HIV/AIDS

The Human Immunodeficiency Virus (HIV) is the virus that leads to AIDS (acquired immune deficiency syndrome). HIV primarily attacks the immune system, the body’s defense system, making the patient extremely vulnerable to opportunistic infections (OI’s), which are infections that occur in people who have weakened immune systems.

HIV primarily infects and destroys immune cells called “CD4 T-cells”. Healthy individuals have a CD4 cell count between 600 and 1,200 cells per microliter of blood. HIV patients who are not receiving treatment have less than 600 CD4 cells per microliter of blood. AIDS patients, who have CD4 cell counts that are lower than 200, have the greatest risk of developing opportunistic infections that may be fatal.

Transmission

HIV is transmitted from person to person via bodily fluids including blood, semen, vaginal secretions, and breast milk. Therefore, it can be transmitted through sexual contact with an infected person, by sharing needles/syringes with someone who is infected, through breastfeeding, during vaginal birth, by accidental contact with blood bearing the virus (as in accidental needle sticks in health care workers) and, less commonly (and rare in countries where blood is screened for HIV antibodies), through transfusions with infected blood. More about HIV Transmission

Symptoms

Many patients experience no symptoms when they first become infected with HIV. After one or two months, an estimated 80-90%of HIV patients develop flu-like symptoms including

  • Headache
  • Fever
  • Fatigue
  • Enlarged lymph nodes.

These symptoms usually disappear after one week to one month and are often mistaken for another viral infection, such as the flu. More about HIV Symptoms

Although treatment can slow the progression of HIV, nearly all patients eventually develop AIDS. Once the patient’s CD4 T-cell count is less than 200 cells per microliter of blood, their condition has progressed to AIDS, the final stage of the disease. Some patients are diagnosed with AIDS after they develop an AIDS-defining illness, such as Pneumocystis jiroveci pneumonia (formerly called Pneumocystis carinii or PCP), tuberculosis, or wasting syndrome, to name a few. More about AIDS Symptoms

Testing

HIV is diagnosed after HIV antibodies or HIV itself is detected in the patient’s body. As soon as the virus enters the body, the immune system produces antibodies, or proteins that detect and bind to HIV.

The technology of HIV tests has evolved over the years. Oral rapid testing is common and is done from an oral swab instead of a blood draw. It allows for test results in about 20 minutes. If a test comes back positive or inconclusive, it is recommended that a blood test be done to clarify or confirm the results. In June of 2010, a test developed by Abbott Labs which can detect both HIV antibodies and a particular antigen (protein) that is produced by the virus soon after infection was approved by the FDA. This test will make earlier detection possible. More about HIV/AIDS Testing

Treatments

Currently, there is no cure for HIV/AIDS. HIV patients typically receive a combination of antiretroviral drugs, called “highly active antiretroviral therapy (HAART)”, because it has been proven that by attacking the different strains of the virus at different stages of its lifecycle by different classes of drugs, there is more likelihood of controlling replication and mutation, increasing T-cell counts, and reducing viral load, ideally to an undetectable level. HAART is a combination of at least three drugs from at least two different classes. More about HIV/AIDS Treatment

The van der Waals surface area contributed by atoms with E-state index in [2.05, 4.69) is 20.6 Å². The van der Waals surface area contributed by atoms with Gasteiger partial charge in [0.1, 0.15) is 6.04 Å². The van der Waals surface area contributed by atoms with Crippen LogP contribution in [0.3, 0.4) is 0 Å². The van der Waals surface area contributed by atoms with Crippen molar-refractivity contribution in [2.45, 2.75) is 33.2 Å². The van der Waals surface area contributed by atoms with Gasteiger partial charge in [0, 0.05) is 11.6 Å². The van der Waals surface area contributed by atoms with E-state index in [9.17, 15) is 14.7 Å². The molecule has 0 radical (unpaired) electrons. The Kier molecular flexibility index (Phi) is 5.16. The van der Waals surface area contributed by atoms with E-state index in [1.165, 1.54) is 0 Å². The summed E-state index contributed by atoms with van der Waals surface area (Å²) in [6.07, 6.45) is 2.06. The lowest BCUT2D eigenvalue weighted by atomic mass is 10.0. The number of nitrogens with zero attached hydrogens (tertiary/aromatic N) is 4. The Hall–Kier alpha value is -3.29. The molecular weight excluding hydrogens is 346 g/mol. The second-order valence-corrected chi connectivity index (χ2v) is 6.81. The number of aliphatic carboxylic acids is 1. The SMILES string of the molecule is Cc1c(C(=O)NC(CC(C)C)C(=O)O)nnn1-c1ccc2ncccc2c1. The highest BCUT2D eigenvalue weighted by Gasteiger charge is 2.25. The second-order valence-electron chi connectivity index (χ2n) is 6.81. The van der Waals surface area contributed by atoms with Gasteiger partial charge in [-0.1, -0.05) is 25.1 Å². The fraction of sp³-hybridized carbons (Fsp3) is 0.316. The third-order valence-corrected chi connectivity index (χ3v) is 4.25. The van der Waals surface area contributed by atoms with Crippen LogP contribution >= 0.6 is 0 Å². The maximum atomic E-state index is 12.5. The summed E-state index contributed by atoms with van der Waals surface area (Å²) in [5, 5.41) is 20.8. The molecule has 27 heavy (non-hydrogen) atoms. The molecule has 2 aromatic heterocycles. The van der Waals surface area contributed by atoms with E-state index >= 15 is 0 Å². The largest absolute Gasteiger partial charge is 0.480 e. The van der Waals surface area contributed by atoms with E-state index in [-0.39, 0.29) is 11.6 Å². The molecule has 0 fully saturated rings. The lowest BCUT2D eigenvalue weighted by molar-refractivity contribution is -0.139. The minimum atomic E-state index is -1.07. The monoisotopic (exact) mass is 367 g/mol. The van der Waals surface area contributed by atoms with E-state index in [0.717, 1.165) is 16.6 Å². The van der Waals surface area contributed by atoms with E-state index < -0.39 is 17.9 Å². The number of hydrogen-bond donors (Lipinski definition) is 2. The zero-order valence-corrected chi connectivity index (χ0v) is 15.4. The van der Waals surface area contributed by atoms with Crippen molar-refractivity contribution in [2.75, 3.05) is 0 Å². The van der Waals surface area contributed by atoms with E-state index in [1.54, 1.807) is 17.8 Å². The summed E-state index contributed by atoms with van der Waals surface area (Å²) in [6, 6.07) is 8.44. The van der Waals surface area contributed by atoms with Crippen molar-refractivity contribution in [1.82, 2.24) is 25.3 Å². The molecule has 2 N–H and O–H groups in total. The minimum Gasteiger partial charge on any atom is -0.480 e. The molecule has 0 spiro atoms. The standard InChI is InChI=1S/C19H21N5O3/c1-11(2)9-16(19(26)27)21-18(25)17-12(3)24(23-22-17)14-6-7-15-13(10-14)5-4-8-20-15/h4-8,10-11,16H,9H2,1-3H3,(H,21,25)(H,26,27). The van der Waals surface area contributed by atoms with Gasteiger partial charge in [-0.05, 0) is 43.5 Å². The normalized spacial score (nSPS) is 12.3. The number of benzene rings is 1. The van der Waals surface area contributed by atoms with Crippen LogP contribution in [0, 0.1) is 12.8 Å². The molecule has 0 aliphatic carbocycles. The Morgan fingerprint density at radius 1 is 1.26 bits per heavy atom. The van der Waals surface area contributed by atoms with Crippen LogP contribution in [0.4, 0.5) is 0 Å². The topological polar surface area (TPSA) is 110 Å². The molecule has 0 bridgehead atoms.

Many new HIV drugs are under investigation. Currently in development are several nucleoside reverse transcriptase inhibitors (NRTIs) which are hoped to be effective if patients have developed resistence to older NRTIs.  More about HIV/AIDS Research

Alternative Treatments

Alternative treatments have been shown to produce positive results, as well, especially in helping patients deal with side effects of pharmaceuticals. SafePositive.com provides an extensive library of such treatments, and endorses exploring these alternative solutions with a licensed physician. More about HIV/AIDS Alternative Treatments

Pregnancy

Babies born to HIV-infected mothers may become infected during pregnancy, delivery, or breastfeeding. Therefore, the U.S. Centers for Disease Control and Prevention (CDC) recommend that all pregnant women get tested for HIV. More about HIV/AIDS and Pregnancy


Selected References
AIDS.org. www.aids.org. Accessed March 29, 2009.
American Foundation for AIDS Research (amfAR). www.amfar.org. Accessed March 29, 2009.
Centers for Disease Control and Prevention (CDC). www.cdc.gov. Accessed March 29, 2009.
Elizabeth Glaser Pediatric AIDS Foundation. www.pedaids.org. Accessed March 29, 2009.
Halperin DT, Steiner MJ, Cassell MM, et al. The time has come for common ground on preventing sexual transmission of HIV. Lancet. 2004 Nov 27-Dec 3;364(9449):1913-5.
Loutfy MR, Antoniou T, Shen S, et al. Virologic and immunologic impact and durability of enfuvirtide-based antiretroviral therapy in HIV-infected treatment-experienced patients in a clinical setting. HIV Clin Trials. 2007 Jan-Feb;8(1):36-44.
National Institute of Allergy and Infectious Diseases (NIAD). www.niaid.nih.gov. Accessed March 29, 2009.
Natural Standard: The Authority on Integrative Medicine. www.naturalstandard.com. Copyright © 2009. Accessed March 29, 2009.
Rigopoulos D, Gregoriou S, Paparizos V, et al. AIDS in pregnancy, part II: Treatment in the era of highly activeantiretroviral therapy and management of obstetric, anesthetic, and pediatric issues. Skinmed. 2007 Mar-Apr;6(2):79-84.
The Body: The Complete HIV/AIDS Resource. www.thebody.com. Accessed March 29, 2009.
U.S. Food and Drug Administration (FDA). www.fda.gov. Accessed March 29, 2009.
Vrouenraets SM, Wit FW, van Tongeren J, et al. Efavirenz: a review. Expert Opin Pharmacother. 2007 Apr;8(6):851-71.